- When you turn 65, no matter your spouse’s age;
- Regardless of whether you are collecting Social Security benefits yet; and
- Even if you work past age 65 and keep your employer coverage or have coverage through your spouse’s employer.
Enrollment in Medicare is automatic for some folks, but not for everyone. The government will enroll you in Medicare Parts A and B automatically, and you will receive your Medicare card in the mail, if:
- You are turning 65 and are receiving Social Security or Railroad Retirement Board benefits.
- You are under 65 and have received disability benefits for 24 months.
- You have Lou Gehrig’s disease (ALS) and start getting disability benefits.
If you do not fit into one of the above categories, you will need to enroll yourself during what’s called the Initial Enrollment Period (IEP). Typically, your IEP starts three months before your 65th birthday and ends three months after. While you can still enroll in Medicare after the end of your IEP, there are penalties involved.
This Medicare Beginner’s Guide Just Scratches The Surface – We Can Fill in the Blanks
Medicare can seem complicated, and the information you need to review and understand to make the right coverage choices can be overwhelming. But it’s not a journey you need to undertake alone.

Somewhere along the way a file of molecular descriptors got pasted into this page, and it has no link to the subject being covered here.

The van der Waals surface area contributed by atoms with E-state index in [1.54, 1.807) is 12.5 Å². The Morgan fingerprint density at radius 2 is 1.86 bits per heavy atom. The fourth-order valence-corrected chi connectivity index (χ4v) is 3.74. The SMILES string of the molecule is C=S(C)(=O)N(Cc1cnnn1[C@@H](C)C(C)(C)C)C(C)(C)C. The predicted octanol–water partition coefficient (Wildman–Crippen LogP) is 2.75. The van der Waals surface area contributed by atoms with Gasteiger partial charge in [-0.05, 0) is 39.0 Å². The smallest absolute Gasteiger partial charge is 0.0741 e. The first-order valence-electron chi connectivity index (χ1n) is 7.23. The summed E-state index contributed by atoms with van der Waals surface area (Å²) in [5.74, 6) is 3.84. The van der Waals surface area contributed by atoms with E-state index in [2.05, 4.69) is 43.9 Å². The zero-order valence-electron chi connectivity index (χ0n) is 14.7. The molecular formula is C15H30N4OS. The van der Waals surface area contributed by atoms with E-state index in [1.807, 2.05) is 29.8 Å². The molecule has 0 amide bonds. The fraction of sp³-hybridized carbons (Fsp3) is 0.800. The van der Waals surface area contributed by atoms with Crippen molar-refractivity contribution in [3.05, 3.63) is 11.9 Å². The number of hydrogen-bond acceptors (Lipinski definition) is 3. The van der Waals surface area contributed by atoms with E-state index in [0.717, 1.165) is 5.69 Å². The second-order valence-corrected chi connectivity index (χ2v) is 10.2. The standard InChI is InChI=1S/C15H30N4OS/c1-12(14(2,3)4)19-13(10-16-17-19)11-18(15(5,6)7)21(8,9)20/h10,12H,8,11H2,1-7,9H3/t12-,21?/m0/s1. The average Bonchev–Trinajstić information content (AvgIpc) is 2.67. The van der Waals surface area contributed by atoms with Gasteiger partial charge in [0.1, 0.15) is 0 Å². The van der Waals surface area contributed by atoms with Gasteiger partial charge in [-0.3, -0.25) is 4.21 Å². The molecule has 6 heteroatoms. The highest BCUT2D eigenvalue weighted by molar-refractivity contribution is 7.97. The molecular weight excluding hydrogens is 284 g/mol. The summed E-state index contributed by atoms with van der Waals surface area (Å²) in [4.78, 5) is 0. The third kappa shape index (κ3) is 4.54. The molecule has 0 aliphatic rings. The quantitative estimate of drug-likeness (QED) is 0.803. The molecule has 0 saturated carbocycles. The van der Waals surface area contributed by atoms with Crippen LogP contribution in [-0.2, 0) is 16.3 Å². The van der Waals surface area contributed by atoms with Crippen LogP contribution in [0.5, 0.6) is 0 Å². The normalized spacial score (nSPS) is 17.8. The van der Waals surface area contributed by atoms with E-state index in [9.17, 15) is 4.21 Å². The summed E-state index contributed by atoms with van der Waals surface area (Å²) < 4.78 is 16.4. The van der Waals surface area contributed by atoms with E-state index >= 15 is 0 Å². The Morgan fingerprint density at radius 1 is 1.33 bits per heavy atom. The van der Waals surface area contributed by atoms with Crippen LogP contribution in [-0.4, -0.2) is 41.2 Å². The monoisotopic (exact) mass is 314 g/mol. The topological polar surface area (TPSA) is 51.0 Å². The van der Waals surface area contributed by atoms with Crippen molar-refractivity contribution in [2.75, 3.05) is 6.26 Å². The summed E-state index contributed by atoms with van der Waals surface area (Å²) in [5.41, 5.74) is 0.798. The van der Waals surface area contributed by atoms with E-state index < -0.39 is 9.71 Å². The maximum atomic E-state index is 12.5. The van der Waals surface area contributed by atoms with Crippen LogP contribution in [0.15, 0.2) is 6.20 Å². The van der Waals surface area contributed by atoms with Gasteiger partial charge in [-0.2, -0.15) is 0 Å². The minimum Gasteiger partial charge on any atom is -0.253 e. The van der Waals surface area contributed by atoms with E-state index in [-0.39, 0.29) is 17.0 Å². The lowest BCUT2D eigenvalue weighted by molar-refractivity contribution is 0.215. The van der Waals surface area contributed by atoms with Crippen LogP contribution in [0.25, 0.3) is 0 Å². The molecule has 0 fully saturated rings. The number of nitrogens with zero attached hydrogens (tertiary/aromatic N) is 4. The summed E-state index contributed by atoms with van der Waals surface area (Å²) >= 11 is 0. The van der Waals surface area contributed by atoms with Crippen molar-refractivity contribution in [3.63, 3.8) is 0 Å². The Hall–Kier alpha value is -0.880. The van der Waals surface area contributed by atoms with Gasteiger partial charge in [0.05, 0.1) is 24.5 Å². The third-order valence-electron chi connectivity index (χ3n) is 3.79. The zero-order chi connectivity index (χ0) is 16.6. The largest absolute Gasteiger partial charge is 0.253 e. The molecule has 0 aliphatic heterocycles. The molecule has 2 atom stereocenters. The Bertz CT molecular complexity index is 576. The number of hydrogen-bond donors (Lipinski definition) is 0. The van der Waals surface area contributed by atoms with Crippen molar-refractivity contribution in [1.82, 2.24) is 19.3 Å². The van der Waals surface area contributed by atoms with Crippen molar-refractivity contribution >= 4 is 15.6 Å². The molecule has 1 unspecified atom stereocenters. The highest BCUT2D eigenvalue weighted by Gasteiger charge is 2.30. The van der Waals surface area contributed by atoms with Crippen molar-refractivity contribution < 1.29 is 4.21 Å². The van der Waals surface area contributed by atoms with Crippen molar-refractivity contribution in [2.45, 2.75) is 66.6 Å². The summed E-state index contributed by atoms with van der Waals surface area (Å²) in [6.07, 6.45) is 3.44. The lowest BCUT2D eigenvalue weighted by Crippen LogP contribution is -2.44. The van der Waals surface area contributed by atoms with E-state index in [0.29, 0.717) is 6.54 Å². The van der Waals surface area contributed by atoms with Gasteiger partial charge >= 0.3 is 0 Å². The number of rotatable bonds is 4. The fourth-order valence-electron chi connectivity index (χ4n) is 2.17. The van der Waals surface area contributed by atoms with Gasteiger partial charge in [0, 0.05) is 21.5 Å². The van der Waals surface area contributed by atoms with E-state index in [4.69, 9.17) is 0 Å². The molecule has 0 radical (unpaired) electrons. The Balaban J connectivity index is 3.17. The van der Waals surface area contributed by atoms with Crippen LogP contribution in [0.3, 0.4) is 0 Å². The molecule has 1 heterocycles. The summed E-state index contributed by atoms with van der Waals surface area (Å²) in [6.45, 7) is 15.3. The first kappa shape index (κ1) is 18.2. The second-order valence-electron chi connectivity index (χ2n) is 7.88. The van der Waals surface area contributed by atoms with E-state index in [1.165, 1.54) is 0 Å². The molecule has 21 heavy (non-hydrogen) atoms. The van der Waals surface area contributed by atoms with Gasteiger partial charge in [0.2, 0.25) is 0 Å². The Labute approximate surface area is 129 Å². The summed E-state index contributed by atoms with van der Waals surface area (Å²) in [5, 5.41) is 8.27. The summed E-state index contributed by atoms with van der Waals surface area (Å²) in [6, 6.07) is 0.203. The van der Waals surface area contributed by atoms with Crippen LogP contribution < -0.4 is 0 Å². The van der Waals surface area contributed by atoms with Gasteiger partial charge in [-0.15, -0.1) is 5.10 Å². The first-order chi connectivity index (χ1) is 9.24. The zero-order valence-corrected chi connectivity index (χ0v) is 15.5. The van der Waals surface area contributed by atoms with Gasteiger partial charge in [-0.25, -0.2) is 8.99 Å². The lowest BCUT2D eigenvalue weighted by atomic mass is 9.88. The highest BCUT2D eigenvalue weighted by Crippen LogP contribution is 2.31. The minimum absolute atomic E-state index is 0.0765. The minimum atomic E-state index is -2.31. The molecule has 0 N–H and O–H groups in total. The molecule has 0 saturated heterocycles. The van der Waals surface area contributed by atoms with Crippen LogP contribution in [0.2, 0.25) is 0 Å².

An experienced, independent Medicare broker can handle all of your Medicare needs. From selection to enrollment to education and more, a good broker can help you make informed decisions that will provide you with the coverage best suited to your needs.
Since 1981, our independent Scottsdale based Medicare brokers at Anderson Insurance Services have helped thousands of Arizona seniors understand Medicare’s complexities, providing insights, guidance, and resources they can rely on.
Anderson Insurance Services remains committed to answering your questions, addressing your concerns, and providing solutions that can keep you safe and healthy during these challenging times. In response to COVID-19, we have ensured that we can handle quotes and enrollment via video conferencing, telephone, and email.
Contact us to schedule a free consultation about your Medicare questions and needs.